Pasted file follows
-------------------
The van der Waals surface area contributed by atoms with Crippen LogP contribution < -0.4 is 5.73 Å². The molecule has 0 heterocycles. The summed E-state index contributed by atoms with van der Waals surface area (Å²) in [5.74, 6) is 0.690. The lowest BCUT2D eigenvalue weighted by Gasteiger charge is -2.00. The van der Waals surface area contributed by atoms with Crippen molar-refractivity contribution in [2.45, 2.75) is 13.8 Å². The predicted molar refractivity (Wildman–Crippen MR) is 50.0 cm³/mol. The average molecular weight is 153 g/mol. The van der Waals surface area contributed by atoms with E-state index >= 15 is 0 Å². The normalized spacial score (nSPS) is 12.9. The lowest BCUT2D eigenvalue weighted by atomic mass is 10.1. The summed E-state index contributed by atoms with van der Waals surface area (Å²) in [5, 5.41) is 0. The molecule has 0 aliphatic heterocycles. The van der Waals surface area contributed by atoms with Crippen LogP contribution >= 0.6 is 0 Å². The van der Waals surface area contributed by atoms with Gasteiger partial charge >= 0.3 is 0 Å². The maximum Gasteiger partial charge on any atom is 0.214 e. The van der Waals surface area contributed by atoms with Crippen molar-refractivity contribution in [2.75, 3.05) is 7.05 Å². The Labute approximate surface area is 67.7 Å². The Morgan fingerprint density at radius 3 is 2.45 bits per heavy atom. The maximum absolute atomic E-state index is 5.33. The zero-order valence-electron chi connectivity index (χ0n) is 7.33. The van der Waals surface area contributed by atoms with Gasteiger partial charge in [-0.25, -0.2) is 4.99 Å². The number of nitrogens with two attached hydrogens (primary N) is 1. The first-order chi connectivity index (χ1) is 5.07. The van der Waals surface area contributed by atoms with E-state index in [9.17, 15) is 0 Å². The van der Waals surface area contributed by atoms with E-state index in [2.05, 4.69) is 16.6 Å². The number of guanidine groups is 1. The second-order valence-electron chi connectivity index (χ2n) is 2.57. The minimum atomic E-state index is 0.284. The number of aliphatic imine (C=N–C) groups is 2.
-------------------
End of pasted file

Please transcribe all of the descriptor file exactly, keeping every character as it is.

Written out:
The van der Waals surface area contributed by atoms with Crippen LogP contribution < -0.4 is 5.73 Å². The molecule has 0 heterocycles. The summed E-state index contributed by atoms with van der Waals surface area (Å²) in [5.74, 6) is 0.690. The lowest BCUT2D eigenvalue weighted by Gasteiger charge is -2.00. The van der Waals surface area contributed by atoms with Crippen molar-refractivity contribution in [2.45, 2.75) is 13.8 Å². The predicted molar refractivity (Wildman–Crippen MR) is 50.0 cm³/mol. The average molecular weight is 153 g/mol. The van der Waals surface area contributed by atoms with E-state index >= 15 is 0 Å². The normalized spacial score (nSPS) is 12.9. The lowest BCUT2D eigenvalue weighted by atomic mass is 10.1. The summed E-state index contributed by atoms with van der Waals surface area (Å²) in [5, 5.41) is 0. The molecule has 0 aliphatic heterocycles. The van der Waals surface area contributed by atoms with Crippen LogP contribution >= 0.6 is 0 Å². The van der Waals surface area contributed by atoms with Gasteiger partial charge >= 0.3 is 0 Å². The maximum Gasteiger partial charge on any atom is 0.214 e. The van der Waals surface area contributed by atoms with Crippen molar-refractivity contribution in [2.75, 3.05) is 7.05 Å². The Labute approximate surface area is 67.7 Å². The Morgan fingerprint density at radius 3 is 2.45 bits per heavy atom. The maximum absolute atomic E-state index is 5.33. The zero-order valence-electron chi connectivity index (χ0n) is 7.33. The van der Waals surface area contributed by atoms with Gasteiger partial charge in [-0.25, -0.2) is 4.99 Å². The number of nitrogens with two attached hydrogens (primary N) is 1. The first-order chi connectivity index (χ1) is 5.07. The van der Waals surface area contributed by atoms with E-state index in [9.17, 15) is 0 Å². The van der Waals surface area contributed by atoms with E-state index in [2.05, 4.69) is 16.6 Å². The number of guanidine groups is 1. The second-order valence-electron chi connectivity index (χ2n) is 2.57. The minimum atomic E-state index is 0.284. The number of aliphatic imine (C=N–C) groups is 2.